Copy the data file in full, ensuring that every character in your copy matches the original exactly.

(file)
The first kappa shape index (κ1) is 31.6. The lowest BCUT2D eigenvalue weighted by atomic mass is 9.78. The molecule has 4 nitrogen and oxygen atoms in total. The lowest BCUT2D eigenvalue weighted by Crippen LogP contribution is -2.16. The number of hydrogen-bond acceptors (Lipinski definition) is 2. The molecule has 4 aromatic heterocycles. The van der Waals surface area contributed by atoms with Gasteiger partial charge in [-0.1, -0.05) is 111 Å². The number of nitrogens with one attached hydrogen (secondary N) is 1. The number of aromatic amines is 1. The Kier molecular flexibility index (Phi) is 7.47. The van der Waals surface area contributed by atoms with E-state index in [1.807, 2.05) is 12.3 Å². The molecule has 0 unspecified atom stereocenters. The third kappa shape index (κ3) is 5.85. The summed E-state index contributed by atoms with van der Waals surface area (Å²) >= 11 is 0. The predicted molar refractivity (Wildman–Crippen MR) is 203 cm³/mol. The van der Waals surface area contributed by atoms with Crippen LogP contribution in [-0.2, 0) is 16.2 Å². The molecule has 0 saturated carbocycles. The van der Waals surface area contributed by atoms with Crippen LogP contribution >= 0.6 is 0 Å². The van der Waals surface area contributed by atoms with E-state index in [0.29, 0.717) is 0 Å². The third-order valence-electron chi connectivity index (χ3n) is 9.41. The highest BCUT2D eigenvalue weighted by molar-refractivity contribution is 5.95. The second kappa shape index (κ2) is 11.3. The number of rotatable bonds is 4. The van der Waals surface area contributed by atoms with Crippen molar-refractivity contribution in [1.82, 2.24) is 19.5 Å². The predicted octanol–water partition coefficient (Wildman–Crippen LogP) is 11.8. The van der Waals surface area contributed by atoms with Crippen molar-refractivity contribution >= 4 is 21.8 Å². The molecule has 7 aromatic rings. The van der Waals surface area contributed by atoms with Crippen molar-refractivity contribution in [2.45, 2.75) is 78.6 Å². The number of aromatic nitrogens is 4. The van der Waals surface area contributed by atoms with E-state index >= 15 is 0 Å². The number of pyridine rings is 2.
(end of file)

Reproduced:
The first kappa shape index (κ1) is 31.6. The lowest BCUT2D eigenvalue weighted by atomic mass is 9.78. The molecule has 4 nitrogen and oxygen atoms in total. The lowest BCUT2D eigenvalue weighted by Crippen LogP contribution is -2.16. The number of hydrogen-bond acceptors (Lipinski definition) is 2. The molecule has 4 aromatic heterocycles. The van der Waals surface area contributed by atoms with Gasteiger partial charge in [-0.1, -0.05) is 111 Å². The number of nitrogens with one attached hydrogen (secondary N) is 1. The number of aromatic amines is 1. The Kier molecular flexibility index (Phi) is 7.47. The van der Waals surface area contributed by atoms with E-state index in [1.807, 2.05) is 12.3 Å². The molecule has 0 unspecified atom stereocenters. The third kappa shape index (κ3) is 5.85. The summed E-state index contributed by atoms with van der Waals surface area (Å²) >= 11 is 0. The predicted molar refractivity (Wildman–Crippen MR) is 203 cm³/mol. The van der Waals surface area contributed by atoms with Crippen LogP contribution in [-0.2, 0) is 16.2 Å². The molecule has 0 saturated carbocycles. The van der Waals surface area contributed by atoms with Crippen LogP contribution >= 0.6 is 0 Å². The van der Waals surface area contributed by atoms with E-state index in [0.29, 0.717) is 0 Å². The third-order valence-electron chi connectivity index (χ3n) is 9.41. The highest BCUT2D eigenvalue weighted by molar-refractivity contribution is 5.95. The second kappa shape index (κ2) is 11.3. The number of rotatable bonds is 4. The van der Waals surface area contributed by atoms with Crippen molar-refractivity contribution in [1.82, 2.24) is 19.5 Å². The predicted octanol–water partition coefficient (Wildman–Crippen LogP) is 11.8. The van der Waals surface area contributed by atoms with Crippen molar-refractivity contribution >= 4 is 21.8 Å². The molecule has 7 aromatic rings. The van der Waals surface area contributed by atoms with Crippen molar-refractivity contribution in [2.45, 2.75) is 78.6 Å². The number of aromatic nitrogens is 4. The van der Waals surface area contributed by atoms with E-state index >= 15 is 0 Å². The number of pyridine rings is 2.